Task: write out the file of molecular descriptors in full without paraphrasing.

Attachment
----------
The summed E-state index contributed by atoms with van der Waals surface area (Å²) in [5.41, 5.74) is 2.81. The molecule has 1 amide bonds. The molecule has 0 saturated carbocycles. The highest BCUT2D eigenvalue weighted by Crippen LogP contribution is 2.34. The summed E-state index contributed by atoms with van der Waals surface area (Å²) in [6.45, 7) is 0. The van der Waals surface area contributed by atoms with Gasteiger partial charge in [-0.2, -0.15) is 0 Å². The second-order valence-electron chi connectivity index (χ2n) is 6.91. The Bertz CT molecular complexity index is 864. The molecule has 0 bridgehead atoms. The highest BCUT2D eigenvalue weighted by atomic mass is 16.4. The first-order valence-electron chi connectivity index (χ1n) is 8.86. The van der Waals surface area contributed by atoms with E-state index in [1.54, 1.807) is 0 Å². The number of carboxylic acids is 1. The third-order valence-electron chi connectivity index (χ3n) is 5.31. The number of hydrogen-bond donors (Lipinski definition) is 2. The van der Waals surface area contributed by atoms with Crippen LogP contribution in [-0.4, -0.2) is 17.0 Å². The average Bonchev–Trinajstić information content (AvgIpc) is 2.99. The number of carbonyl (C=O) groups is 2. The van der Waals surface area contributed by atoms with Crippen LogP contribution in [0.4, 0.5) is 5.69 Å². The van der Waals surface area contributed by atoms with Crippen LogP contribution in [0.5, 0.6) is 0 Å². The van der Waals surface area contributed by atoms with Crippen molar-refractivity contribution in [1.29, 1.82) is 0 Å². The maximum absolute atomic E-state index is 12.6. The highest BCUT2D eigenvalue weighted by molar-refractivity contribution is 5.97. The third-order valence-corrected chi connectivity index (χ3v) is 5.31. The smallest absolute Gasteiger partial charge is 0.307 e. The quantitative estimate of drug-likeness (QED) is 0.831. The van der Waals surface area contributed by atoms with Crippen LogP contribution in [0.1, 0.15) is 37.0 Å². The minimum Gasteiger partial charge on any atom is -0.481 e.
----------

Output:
The summed E-state index contributed by atoms with van der Waals surface area (Å²) in [5.41, 5.74) is 2.81. The molecule has 1 amide bonds. The molecule has 0 saturated carbocycles. The highest BCUT2D eigenvalue weighted by Crippen LogP contribution is 2.34. The summed E-state index contributed by atoms with van der Waals surface area (Å²) in [6.45, 7) is 0. The van der Waals surface area contributed by atoms with Gasteiger partial charge in [-0.2, -0.15) is 0 Å². The second-order valence-electron chi connectivity index (χ2n) is 6.91. The Bertz CT molecular complexity index is 864. The molecule has 0 bridgehead atoms. The highest BCUT2D eigenvalue weighted by atomic mass is 16.4. The first-order valence-electron chi connectivity index (χ1n) is 8.86. The van der Waals surface area contributed by atoms with E-state index in [1.54, 1.807) is 0 Å². The number of carboxylic acids is 1. The third-order valence-electron chi connectivity index (χ3n) is 5.31. The number of hydrogen-bond donors (Lipinski definition) is 2. The van der Waals surface area contributed by atoms with Crippen LogP contribution in [-0.4, -0.2) is 17.0 Å². The average Bonchev–Trinajstić information content (AvgIpc) is 2.99. The number of carbonyl (C=O) groups is 2. The van der Waals surface area contributed by atoms with Crippen LogP contribution in [0.4, 0.5) is 5.69 Å². The van der Waals surface area contributed by atoms with Crippen LogP contribution in [0.5, 0.6) is 0 Å². The van der Waals surface area contributed by atoms with Crippen molar-refractivity contribution in [1.29, 1.82) is 0 Å². The maximum absolute atomic E-state index is 12.6. The highest BCUT2D eigenvalue weighted by molar-refractivity contribution is 5.97. The third-order valence-corrected chi connectivity index (χ3v) is 5.31. The smallest absolute Gasteiger partial charge is 0.307 e. The quantitative estimate of drug-likeness (QED) is 0.831. The van der Waals surface area contributed by atoms with Crippen LogP contribution in [0.1, 0.15) is 37.0 Å². The minimum Gasteiger partial charge on any atom is -0.481 e.